This morning at an event in San Francisco, Microsoft announced the next version of its Windows operating system: Windows 10.
The name is definitely not in line with expectations, but also comes on the heels of rumor talk that it could pick up another title. Happily, the last 943 people to cover the operating system got the name wrong. I am among them.
Starting tomorrow, Microsoft will launch a Windows Insider Program that will give users who are comfortable with running very early beta software access to Windows 10. This first preview will be available for laptops and desktops. A build for servers will follow later. Microsoft says it is opening up this beta process to get more feedback from more users early on, but also noted that this will be a learning experience for the company and that some experiments users will get in new builds may not make it into the final version.
The company went on to detail that its new operating system will have a tailored user experience between different screen sizes — that’s to say that if you are on a smaller device, you will see a different sort of user interface. The code will run across all device categories: “One product family. One platform. One store.”
Microsoft is currently riffing on the following: Enterprise value, device management, the ability to customize the store to the device you are on, and a way to protect data. Or, to put it more precisely, there will be the ability of the enterprise to manage their devices, and “customize” their application store, and so forth.
Put more bluntly, the company is going for the enterprise crown.
As expected, the company is bringing back a few features of Windows 7, too, including a redesigned start menu that combines the basic Windows 7 menu with the (resizable) tiles of the Windows 8 start screen. Windows 8 Metro apps can now also open in a windowed mode on the desktop, so you aren’t taking into the full-screen mode by default and you can use a “modern” Windows 8 side by side with a standard Windows desktop app.
Windows 10 will also allow users to work with multiple desktops. Thanks to Microsoft’s new “Snap Assist” UI, the company is making it easier for these power users who need these multiple desktops to grab apps from multiple desktops and move them around.
While Microsoft focused mostly on the regular mouse and keyboard combo for interacting with the operating system, the company stressed that it is not giving up on touch. Windows 10 will still have a Windows 8 like Start Screen for users on touch-enabled machines, for example.
Some of the gestures will change a bit in Windows 10 (swiping in from the left now gets you a task view, for example), but the overall feature set seems to be very similar to that in Windows 8 and even the Windows 8 Charms bar is still available.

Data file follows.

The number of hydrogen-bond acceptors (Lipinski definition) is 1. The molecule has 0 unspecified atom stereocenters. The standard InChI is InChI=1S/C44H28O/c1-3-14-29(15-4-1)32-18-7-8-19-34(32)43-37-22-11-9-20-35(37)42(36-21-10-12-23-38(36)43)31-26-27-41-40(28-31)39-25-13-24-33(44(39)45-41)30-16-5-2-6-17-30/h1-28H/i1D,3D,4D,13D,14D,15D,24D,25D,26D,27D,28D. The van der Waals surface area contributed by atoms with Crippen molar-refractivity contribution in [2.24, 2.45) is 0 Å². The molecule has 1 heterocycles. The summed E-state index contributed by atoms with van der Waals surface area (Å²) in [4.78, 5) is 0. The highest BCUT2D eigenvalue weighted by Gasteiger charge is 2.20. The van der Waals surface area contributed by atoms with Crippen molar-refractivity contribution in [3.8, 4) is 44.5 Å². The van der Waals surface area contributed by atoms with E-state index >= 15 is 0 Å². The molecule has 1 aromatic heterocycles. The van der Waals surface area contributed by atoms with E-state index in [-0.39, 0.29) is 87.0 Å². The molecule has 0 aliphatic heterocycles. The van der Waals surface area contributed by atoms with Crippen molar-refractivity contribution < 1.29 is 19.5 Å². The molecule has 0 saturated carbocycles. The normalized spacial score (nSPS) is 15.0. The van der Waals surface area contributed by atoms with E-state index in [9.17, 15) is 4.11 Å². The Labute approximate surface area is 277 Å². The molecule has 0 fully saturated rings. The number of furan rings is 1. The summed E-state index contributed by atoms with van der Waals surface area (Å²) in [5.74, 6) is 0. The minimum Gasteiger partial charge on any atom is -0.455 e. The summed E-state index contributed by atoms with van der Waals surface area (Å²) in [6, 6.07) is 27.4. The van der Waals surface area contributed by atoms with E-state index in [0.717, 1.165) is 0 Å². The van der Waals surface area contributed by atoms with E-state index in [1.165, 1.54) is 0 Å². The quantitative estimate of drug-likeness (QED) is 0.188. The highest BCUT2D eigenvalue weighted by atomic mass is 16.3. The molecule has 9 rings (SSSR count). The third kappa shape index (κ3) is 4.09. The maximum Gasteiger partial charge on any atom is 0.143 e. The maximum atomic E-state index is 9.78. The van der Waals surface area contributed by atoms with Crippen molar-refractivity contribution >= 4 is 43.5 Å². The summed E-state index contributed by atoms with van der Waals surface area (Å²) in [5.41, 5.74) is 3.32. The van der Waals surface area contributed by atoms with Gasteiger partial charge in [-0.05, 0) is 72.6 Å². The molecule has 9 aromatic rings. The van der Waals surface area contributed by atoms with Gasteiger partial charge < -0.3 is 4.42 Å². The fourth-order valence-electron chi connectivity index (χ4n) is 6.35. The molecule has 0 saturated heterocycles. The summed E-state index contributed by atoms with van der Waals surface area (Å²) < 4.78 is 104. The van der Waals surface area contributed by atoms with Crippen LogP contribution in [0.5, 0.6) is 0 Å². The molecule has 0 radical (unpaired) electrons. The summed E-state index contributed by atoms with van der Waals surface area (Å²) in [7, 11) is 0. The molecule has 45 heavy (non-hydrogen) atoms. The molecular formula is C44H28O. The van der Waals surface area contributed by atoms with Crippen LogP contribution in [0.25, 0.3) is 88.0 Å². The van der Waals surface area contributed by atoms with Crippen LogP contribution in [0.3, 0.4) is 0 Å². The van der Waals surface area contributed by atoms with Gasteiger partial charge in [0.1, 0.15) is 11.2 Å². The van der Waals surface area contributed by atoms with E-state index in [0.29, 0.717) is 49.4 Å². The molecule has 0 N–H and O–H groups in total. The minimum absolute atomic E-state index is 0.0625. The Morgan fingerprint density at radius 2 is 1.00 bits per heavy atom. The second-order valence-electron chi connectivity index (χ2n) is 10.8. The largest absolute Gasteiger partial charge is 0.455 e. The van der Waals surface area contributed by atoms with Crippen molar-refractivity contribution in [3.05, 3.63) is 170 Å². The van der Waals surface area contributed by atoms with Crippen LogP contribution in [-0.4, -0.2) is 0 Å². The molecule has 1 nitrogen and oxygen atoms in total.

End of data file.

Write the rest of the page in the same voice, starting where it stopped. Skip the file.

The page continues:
Patrick Mahony investigate on another suspected hack. Apple Inc.’s iCloud is under brute attack, as another batch of nude photos of female celebrities were posted online amid fixes being employed to restore users’ confidence on the system.
“A trove of naked photos and video content stolen from the stars appeared on the 4Chan chatroom site over the weekend. Questions about how the hackers got hold of the celebs’ accounts began to center around a possible flaw in Apple’s iCloud and Find My iPhone,” Kelly Jackson Higgins reported for Dark Reading on Sept. 2.
The latest victims of the iCloud cyber bullies include singer Rihanna, model Gabrielle Union, reality starlet Kim Kardashian, actress Vanessa Hudgens and US ladies soccer team goalkeeper Hope Solo.
E! Online also reported that nude photos of Kate Borsworth, Hayden Panattiere, Avril Lavigne, Leelee Sobieski and Meagan Good were showing in Reddit.
Following the massive iCloud hack that exposed intimate images of Jennifer Lawrence and many other female celebrities, Apple’s CEO Tim Cook promised to bolster iCloud security.
“When I step back from this terrible scenario that happened and say what more could we have done, I think about the awareness piece,” Cook said. “I think we have a responsibility to ratchet that up. That’s not really an engineering thing.”
However, Apple’s patriarch does not want to believe that this incident was a picture of substantial security vulnerability, and instead mentioned “phishing”.
“They were phished,” Cook said in another interview with Wall Street Journal.
“My understanding is it wasn’t a breach there, either, of the infrastructure. It was a phishing expedition. There are lots of bad people that do this,” he added.
In the wake of iCloud breaches is the buzz-worthy launch of iPhone 6 and iPhone 6 Plus.